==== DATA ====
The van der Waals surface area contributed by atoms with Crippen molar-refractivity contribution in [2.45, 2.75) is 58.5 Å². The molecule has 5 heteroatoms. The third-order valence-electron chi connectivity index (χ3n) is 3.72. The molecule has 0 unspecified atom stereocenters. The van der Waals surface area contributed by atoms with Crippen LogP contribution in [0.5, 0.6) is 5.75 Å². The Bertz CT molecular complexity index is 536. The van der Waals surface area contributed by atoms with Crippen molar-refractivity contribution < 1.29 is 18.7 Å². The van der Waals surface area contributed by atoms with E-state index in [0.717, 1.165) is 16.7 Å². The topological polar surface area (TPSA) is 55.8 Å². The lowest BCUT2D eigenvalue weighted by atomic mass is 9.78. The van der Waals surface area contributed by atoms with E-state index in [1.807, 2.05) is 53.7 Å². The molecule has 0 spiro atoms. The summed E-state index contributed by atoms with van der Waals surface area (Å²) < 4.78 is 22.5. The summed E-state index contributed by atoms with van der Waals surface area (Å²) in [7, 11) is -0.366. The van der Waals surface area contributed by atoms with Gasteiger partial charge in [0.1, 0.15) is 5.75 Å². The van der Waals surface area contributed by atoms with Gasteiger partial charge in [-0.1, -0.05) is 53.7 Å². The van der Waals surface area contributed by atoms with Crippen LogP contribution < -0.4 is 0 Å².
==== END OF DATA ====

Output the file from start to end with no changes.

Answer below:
The van der Waals surface area contributed by atoms with Crippen molar-refractivity contribution in [2.45, 2.75) is 58.5 Å². The molecule has 5 heteroatoms. The third-order valence-electron chi connectivity index (χ3n) is 3.72. The molecule has 0 unspecified atom stereocenters. The van der Waals surface area contributed by atoms with Crippen LogP contribution in [0.5, 0.6) is 5.75 Å². The Bertz CT molecular complexity index is 536. The van der Waals surface area contributed by atoms with Crippen molar-refractivity contribution < 1.29 is 18.7 Å². The van der Waals surface area contributed by atoms with E-state index in [0.717, 1.165) is 16.7 Å². The topological polar surface area (TPSA) is 55.8 Å². The lowest BCUT2D eigenvalue weighted by atomic mass is 9.78. The van der Waals surface area contributed by atoms with E-state index in [1.807, 2.05) is 53.7 Å². The molecule has 0 spiro atoms. The summed E-state index contributed by atoms with van der Waals surface area (Å²) < 4.78 is 22.5. The summed E-state index contributed by atoms with van der Waals surface area (Å²) in [7, 11) is -0.366. The van der Waals surface area contributed by atoms with Gasteiger partial charge in [0.1, 0.15) is 5.75 Å². The van der Waals surface area contributed by atoms with Gasteiger partial charge in [-0.1, -0.05) is 53.7 Å². The van der Waals surface area contributed by atoms with Crippen LogP contribution < -0.4 is 0 Å².